- Pervasive Computing (WebSphere) (developerWorks) -- Computing devices everywhere, from PDA's and wrist watches to car dashboards and kitchen appliances. Many of these devices may not have much power or memory, but they will be networked, often wirelessly, to provide access to any information you need. A simple example is a dashboard device giving driving directions that can adjust your route real-time to avoid traffic backups.
- Autonomic Computing (developerWorks) -- Computers and networks that manage themselves, fix or reroute around problems--to quote the "Self-Everything" commercial, a computer that can "practically heal itself." No more admins getting woken in the middle of the night because the system's down. A simple example is a network storage device that notices one of its disks is deterroriating, moves that data to other disks, shuts down the faulty disk before it looses any data or availability, and notifies a network administrator to replace the disk.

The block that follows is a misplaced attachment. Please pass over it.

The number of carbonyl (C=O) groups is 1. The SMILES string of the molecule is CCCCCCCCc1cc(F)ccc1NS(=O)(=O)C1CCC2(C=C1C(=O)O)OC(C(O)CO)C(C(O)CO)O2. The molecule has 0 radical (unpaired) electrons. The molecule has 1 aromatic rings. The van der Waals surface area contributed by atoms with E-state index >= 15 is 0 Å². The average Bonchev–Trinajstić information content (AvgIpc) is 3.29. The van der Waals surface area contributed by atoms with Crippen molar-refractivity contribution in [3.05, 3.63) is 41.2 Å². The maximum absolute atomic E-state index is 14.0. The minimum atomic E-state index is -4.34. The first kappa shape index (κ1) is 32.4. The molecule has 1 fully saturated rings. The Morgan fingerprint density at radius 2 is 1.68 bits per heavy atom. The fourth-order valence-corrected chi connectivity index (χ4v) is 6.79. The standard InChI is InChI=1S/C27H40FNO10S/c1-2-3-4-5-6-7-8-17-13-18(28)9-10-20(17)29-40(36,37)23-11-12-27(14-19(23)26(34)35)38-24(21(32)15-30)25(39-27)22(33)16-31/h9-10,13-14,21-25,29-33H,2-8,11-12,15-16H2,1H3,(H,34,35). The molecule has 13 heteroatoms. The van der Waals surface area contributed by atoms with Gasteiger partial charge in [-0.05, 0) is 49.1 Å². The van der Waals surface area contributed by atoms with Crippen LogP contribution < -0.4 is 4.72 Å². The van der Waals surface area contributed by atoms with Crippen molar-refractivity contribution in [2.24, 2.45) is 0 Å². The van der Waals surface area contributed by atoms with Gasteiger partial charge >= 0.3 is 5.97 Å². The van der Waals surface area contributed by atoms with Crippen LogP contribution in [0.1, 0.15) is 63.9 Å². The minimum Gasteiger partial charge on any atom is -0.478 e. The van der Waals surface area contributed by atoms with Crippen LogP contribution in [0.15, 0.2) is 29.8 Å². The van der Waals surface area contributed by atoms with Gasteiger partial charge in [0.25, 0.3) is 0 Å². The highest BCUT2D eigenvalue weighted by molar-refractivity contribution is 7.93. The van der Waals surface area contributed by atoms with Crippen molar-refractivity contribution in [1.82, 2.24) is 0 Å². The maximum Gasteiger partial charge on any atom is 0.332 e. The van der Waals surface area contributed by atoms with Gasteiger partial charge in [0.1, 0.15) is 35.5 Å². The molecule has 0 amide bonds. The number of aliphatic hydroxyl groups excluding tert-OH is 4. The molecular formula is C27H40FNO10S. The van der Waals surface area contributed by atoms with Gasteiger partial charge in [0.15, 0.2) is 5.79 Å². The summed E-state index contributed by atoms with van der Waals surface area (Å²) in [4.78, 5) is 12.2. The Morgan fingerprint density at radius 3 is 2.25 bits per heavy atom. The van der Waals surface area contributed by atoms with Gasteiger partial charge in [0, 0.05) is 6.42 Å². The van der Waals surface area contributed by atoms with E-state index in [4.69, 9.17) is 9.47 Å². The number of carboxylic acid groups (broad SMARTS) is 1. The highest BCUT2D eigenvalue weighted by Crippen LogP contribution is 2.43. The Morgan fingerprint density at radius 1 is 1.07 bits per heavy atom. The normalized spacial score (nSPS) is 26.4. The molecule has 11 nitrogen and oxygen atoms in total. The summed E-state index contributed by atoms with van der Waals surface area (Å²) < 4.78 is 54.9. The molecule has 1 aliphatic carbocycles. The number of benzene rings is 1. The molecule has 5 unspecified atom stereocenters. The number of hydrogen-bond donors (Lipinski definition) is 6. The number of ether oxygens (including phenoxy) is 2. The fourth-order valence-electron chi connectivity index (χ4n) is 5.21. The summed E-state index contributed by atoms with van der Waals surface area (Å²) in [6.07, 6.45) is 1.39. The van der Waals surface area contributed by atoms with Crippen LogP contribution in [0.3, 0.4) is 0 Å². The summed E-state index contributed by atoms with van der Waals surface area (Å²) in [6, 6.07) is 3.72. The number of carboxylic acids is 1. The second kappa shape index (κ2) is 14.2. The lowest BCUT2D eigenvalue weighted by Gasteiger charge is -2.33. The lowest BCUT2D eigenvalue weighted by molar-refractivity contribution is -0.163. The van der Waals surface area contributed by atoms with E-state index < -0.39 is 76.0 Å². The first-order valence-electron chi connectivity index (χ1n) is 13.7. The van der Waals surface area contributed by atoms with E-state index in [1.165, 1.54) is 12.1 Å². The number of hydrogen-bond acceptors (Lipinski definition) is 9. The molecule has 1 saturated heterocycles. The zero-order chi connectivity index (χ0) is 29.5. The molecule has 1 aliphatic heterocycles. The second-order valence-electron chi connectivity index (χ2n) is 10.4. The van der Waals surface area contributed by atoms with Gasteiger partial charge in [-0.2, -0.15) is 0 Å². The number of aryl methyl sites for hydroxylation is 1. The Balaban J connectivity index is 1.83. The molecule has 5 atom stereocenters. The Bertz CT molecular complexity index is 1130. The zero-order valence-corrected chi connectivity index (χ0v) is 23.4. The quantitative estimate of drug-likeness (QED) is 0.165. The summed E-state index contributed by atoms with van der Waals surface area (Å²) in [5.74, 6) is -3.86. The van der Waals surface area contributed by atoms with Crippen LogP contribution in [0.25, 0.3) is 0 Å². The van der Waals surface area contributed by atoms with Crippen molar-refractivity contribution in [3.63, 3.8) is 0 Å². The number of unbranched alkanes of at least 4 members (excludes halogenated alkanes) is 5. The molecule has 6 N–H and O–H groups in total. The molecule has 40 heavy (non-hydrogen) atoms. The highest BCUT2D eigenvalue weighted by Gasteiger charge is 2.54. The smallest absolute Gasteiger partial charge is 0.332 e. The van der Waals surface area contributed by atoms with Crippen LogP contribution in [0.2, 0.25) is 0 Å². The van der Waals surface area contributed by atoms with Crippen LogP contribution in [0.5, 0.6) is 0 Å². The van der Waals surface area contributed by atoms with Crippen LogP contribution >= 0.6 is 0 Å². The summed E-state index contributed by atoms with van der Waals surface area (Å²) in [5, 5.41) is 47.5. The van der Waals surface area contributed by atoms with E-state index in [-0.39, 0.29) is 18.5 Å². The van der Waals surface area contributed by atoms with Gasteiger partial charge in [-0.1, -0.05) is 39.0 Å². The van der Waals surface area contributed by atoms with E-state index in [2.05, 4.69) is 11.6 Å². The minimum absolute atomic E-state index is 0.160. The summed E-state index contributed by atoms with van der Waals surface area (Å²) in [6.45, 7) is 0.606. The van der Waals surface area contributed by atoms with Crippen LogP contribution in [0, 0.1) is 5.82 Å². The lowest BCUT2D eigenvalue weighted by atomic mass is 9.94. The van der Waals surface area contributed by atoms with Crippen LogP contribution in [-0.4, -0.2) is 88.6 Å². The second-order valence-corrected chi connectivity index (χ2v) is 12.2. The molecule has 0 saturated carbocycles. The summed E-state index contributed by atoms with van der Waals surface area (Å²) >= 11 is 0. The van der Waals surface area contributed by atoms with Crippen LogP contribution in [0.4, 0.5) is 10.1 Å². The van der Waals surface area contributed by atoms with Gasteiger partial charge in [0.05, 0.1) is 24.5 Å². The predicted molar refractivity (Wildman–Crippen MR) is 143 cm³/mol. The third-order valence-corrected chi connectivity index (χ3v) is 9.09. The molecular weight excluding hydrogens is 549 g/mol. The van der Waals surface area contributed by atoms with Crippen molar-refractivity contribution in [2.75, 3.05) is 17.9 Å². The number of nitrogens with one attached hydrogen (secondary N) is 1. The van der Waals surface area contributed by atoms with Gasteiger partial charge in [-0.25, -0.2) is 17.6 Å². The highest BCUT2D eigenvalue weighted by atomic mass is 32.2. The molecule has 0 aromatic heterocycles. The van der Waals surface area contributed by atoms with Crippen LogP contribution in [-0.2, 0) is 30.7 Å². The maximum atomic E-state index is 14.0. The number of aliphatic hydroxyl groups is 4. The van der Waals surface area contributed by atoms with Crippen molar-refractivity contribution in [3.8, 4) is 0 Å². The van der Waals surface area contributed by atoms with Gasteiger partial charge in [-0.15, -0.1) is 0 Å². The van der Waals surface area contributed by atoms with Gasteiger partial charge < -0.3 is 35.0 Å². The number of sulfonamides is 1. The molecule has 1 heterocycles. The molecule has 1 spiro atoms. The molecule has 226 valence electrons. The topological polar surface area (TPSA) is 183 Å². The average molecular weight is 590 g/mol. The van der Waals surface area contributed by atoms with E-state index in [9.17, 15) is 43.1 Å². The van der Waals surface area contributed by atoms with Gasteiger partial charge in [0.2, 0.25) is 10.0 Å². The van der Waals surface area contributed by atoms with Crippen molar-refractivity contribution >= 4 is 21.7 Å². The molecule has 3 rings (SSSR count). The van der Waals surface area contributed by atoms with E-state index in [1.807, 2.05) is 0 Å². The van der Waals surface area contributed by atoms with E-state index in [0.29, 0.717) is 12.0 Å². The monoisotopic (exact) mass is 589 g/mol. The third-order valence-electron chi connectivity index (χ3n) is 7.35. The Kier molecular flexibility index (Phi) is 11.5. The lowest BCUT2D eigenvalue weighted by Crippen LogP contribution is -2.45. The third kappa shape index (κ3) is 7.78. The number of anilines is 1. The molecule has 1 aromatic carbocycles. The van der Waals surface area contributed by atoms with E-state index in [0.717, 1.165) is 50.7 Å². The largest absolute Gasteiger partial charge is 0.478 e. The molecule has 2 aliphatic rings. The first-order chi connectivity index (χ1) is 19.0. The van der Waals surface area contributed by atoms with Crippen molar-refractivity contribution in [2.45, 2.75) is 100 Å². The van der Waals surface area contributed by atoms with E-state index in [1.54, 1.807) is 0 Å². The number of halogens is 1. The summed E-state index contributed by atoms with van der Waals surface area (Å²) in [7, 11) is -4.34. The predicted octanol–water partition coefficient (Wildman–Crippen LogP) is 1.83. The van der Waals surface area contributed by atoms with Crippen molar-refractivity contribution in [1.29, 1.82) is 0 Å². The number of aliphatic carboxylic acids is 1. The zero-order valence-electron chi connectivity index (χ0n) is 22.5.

- Grid Computing (developerWorks) -- Distributed computing where tasks dynamically load balance across resources to optimize resource utilization and maximize task performance. Resources become "virtualized" so that the grid looks like a single gigantic computer whose different parts can be harnessed as needed to perform the tasks at hand. A simple example is a program that performs a large task as many small tasks, dispersing the tasks on various computers that have idle time available, then merging the results.
So, if you're looking to learn more about where computing is going, these topics are a good place to start.